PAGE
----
When using a laptop (or smartphone) while you are out and about, do not forget that public Wi-Fi access is not secure. Avoid logging into sensitive sites (such as your online bank account) if you are not at home.

#4 – Thou shalt not click on anything in suspicious e-mails

Too many people are still unaware of the fact that e-mail is the main channel through which malware is distributed. More than half of the e-mails circulating on the Web are spam, and phishing is one of the main causes of data theft and hacking. For instance, you receive an e-mail that perfectly resembles an ‘official’ message from your bank, a service provider or a service that you regularly use; the message often causes you to panic and asks you to log in to a site. You click on the link and access a site that looks like and that you mistake for the usual site that you visit (and may even be HTTPS-protected), you identify yourself and… you have just handed over your password to a hacker who will make good use of it.

Phishing, however, is easy to avoid. As a basic precaution and BEFORE clicking on anything, you must be 100% sure that the sender’s address and the links contained in the e-mail are genuine (for example, by hovering over the message’s various links with the mouse). However, certain e-mail handlers (or certain messages that use e-mail distribution services, such as MailChimp) mask the links. It is for this reason that the only real solution is NEVER to click on something in an e-mail that you consider to be suspicious; furthermore, you should never click on a link in an e-mail to log in to a sensitive site). If you wish to log in to your bank account and avoid all risks of phishing, do so on a blank page in your browser or click on the corresponding bookmark in your Favourites bar.

#5 – Thou shalt cherish passwords and bookmarks

Your passwords should be seen as a key that opens not only the door to your digital life but also to your life in general. Keeping track of passwords on paper is unthinkable and doing so in a text file or digital notebook is very risky. Opt for applications that have only been designed to manage passwords correctly, such as LastPass or 1Password. Practical and secure: all data is encrypted and synchronised between your various devices and you only have one password to remember.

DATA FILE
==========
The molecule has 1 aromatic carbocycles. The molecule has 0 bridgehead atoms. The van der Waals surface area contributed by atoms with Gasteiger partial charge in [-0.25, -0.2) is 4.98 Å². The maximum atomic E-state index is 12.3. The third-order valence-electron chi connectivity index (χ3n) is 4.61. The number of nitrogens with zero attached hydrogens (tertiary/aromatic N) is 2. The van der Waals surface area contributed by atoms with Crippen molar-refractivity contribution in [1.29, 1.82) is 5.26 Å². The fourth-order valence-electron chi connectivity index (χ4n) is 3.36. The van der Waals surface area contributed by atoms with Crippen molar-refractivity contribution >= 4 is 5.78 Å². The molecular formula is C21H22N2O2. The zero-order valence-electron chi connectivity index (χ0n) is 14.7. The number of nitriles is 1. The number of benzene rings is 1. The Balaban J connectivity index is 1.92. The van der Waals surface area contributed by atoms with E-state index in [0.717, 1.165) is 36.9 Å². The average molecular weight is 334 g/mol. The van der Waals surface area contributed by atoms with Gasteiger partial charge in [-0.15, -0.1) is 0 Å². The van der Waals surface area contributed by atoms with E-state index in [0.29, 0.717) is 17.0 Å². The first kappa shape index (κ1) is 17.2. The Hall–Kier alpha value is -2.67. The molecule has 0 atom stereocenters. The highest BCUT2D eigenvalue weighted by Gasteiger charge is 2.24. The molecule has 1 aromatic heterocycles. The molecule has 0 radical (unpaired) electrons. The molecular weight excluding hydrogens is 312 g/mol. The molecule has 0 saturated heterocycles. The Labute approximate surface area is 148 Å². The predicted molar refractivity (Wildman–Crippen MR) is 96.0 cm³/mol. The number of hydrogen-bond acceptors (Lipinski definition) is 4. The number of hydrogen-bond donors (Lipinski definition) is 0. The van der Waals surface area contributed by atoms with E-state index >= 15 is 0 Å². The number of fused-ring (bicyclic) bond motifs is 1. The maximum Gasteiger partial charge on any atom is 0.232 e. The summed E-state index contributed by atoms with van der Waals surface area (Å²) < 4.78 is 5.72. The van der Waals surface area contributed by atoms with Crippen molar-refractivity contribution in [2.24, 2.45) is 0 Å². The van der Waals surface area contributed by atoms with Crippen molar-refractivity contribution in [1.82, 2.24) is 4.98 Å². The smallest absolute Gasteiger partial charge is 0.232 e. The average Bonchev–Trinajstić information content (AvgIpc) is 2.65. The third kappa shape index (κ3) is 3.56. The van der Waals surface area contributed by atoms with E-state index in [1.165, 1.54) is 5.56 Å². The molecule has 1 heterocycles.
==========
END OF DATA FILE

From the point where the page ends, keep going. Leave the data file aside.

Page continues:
However, your password manager cannot do everything for you. Never use the same password for different services or applications and avoid passwords that are too simple (at a minimum, avoid words in the dictionary and always include figures and special characters). Using a centralised service (such as automatic identification on a third-party site through Facebook) is a bad idea: if hacked, a single identifier will suffice to steal your identity on numerous sites. Finally, changing your main passwords regularly (at least once a year) is highly recommended.

If your passwords are the keys, your bookmarks are the doors. You use around ten sites on a very regular basis, including all those necessary to manage accounts, pay bills and make online purchases. Add them to your browser’s Favourites bar, ideally in a separate directory. By doing so, you will save time and avoid any problems caused by typing in an incorrect address that could take you to a malicious site.

#6 – Thou shalt protect your money twice

Not all data has the same importance or value. You should survive the hacking of your Twitter account, but the hacking of an account in which you store some of your savings could have serious consequences. This is particularly true at a time when the use of Bitcoin and other cryptocurrencies is spreading: our computers and smartphones not only increasingly contain methods of payment but also electronic money. Of course, cryptocurrencies can be stored online (in remote wallets or exchange bureaus) or on dedicated independent devices (in physical wallets such as Trezor or Ledger). But if you store bitcoins or other electronic currencies on your computer or smartphone yourself, without taking satisfactory precautions, you will lose them if your device is destroyed or stolen.

In the case of Bitcoin, you will most often use an electronic wallet known as a ‘HD’ wallet (Highly Deterministic) which you will have configured with a series (known as a ‘seed’) of 10 or 12 words that are specific to you. This seed, which should not be confused with the password that only secures access to the wallet, is used to derive all of the keys of your coins: anyone who knows this series of words will have full access to your bitcoins, without even having to know your password, and will therefore be able to spend them as he or she pleases. Your seed must, therefore, be stored carefully, ideally in several locations and never in the vicinity of your wallet. If your cryptocurrencies are on your computer, store their seed on your smartphone (within your password manager), and vice versa. Furthermore, keeping a record of your seed on paper, in a protected location, is not a bad idea.

So pick up your mouse and get going!

An article written in cooperation with Usbek & Rica and Cyril Fievet